EMPATPAGI.COM- A trip down the pasta aisle can give your head a headache. There are countless shapes, styles, and sizes. Use this easy-to-follow guide to learn which type of paste to use the next night of pasta.
The smaller pasta shapes are alternately called "macaroni", falling in the 1 to 2-inch range. Best served with thick, thick sauces or baked into a creamy casserole. They also work well in pasta salads, although they do best in soups.
- Farfalle: The bow tie cut is named after the Italian word for "bow", Farfalla.Orecchiette: A slightly flattened, sunken shell. Derived from Southern Italy with a name meaning "little ears".
- Rotini: a tight corkscrew that's great for holding thick sauces. You may also see it labeled "fusilli".
- Orzo: Small noodles shaped like grains of rice. It's often added to garden salads, salad pastes, and soups.
- Ditalini: It looks like a small tube, commonly used in Fagioli pasta. Its name means "little thimble" in Italian.
- Stelline: Small, star-shaped noodles that take only 5 minutes. It is best used in soups, as they tend to be lost in concentrated or meat-based dishes.
Cut the Ribbon
Long ribbons of pasta are often included in the "spaghetti" category, but there are actually many variations. These noodles go well with pesto, fresh tomatoes, and wine or butter-based sauces.
- Spaghetti: The standard medium-density (and most popular) long noodle.
- Capellini: With very thin strands measuring between 0.85 and 0.92 millimeters, this paste is soft and crumbles easily if it is overcooked. It is often labeled as "angel hair" pasta.
- Vermicelli: Traditional pasta, similar to spaghetti but slightly thicker. Translated to "little worm" in Italian.
- Linguine: Strand of pasta with a rounded edge wider than spaghetti.
- Tagliatelle: Often made from an egg-enriched batter, these medium-sized, bite-sized noodles are resistant to fleshy sauces.
- Fettuccine: Flat, thick noodles with a name meaning "little ribbon" in Italian.Pappardelle: Large, wide, flat noodle, wider than fettuccine. Often made with eggs added to the batter.
- Bucatini: Round strands that look like spaghetti;However, unlike spaghetti, bucatini has a long hole in the center. This can also be called a perciatelli.
- Lasagna: A sheet of pasta with a medium thickness. Typically a sausage, cheese, vegetable, and/or meat restaurant, when grilled into a classic Italian American casserole (or stewed in soup).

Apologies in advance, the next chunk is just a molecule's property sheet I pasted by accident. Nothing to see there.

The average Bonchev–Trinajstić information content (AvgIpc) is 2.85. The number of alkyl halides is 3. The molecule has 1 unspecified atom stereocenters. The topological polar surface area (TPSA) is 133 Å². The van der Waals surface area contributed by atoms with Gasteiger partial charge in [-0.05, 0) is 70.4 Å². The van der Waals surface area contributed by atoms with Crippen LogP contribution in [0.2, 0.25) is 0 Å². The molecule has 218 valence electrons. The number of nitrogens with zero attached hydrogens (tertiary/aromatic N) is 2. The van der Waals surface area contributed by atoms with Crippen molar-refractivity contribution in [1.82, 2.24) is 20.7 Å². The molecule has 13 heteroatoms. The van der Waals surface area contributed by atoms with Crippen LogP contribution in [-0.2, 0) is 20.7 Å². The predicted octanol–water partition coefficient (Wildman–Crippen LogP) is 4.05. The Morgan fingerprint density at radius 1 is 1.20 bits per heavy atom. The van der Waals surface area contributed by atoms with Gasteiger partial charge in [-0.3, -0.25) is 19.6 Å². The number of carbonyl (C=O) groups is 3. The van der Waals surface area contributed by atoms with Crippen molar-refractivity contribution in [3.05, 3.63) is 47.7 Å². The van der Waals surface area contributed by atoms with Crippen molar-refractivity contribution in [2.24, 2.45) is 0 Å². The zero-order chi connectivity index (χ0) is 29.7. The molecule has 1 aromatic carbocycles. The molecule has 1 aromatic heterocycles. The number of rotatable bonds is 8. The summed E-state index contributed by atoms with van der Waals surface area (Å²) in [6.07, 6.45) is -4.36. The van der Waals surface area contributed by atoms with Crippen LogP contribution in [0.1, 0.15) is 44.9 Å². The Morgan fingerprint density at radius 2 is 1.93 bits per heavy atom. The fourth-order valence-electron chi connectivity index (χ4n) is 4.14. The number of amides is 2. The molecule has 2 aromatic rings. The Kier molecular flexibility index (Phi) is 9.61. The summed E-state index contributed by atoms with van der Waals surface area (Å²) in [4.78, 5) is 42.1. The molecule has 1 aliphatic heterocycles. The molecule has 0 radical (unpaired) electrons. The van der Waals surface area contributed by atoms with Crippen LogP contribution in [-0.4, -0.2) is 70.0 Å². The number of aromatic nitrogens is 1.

- Penne: A cylindrical cut that reaches a small point at both ends. Its name comes from the Italian word penna, which means "pen".
- Rigatoni: A slightly curved tubular paste, usually larger than penne. Its name comes from the Italian word right, which means "jagged" or "lined up."
- Macaroni: Technically, “macaroni”is a generic word to categorize small and medium-sized forms of dry pasta. In America, this macaroni has become somewhat synonymous with elbow macaroni, the little curved tubes used traditionally in mac and cheese salads and pasta.
- Cannelloni: A fine tube, most commonly served sauce, and baked after stuffing.Manicotti: Large tube, similar to cannelloni but with a bulge. This form comes from Italian American cooking and is also baked after stuffing.
- Ziti: Hollow, straw-shaped noodles that are smaller and narrower than rigatoni and are often baked into soup-rich cheese casseroles.
Some pasta is specially made for other ingredients such as cheese, meat, and vegetables. A type of pasta served with butter, cream, or ketchup for a rich filling.
- Ravioli: Two sheets of flat paste that form a dumpling-like structure for filling (generally cheese).
- Tortellini: Small rings filled with cheese, meat, or other ingredients. Tortelloni is similar to tortellini, but about twice as big.
- Cappelletti: Small filling paste, folded diagonally so that it forms a hat.
- Agnolotti: A crumpled little pillow, filled with ravioli.
- Fagottini: Small packets of pasta, usually filled with vegetables such as carrots, onions and green beans, and ricotta cheese.
- Mezzelune: Wrinkled circles filled with cheese and sometimes vegetables or meat.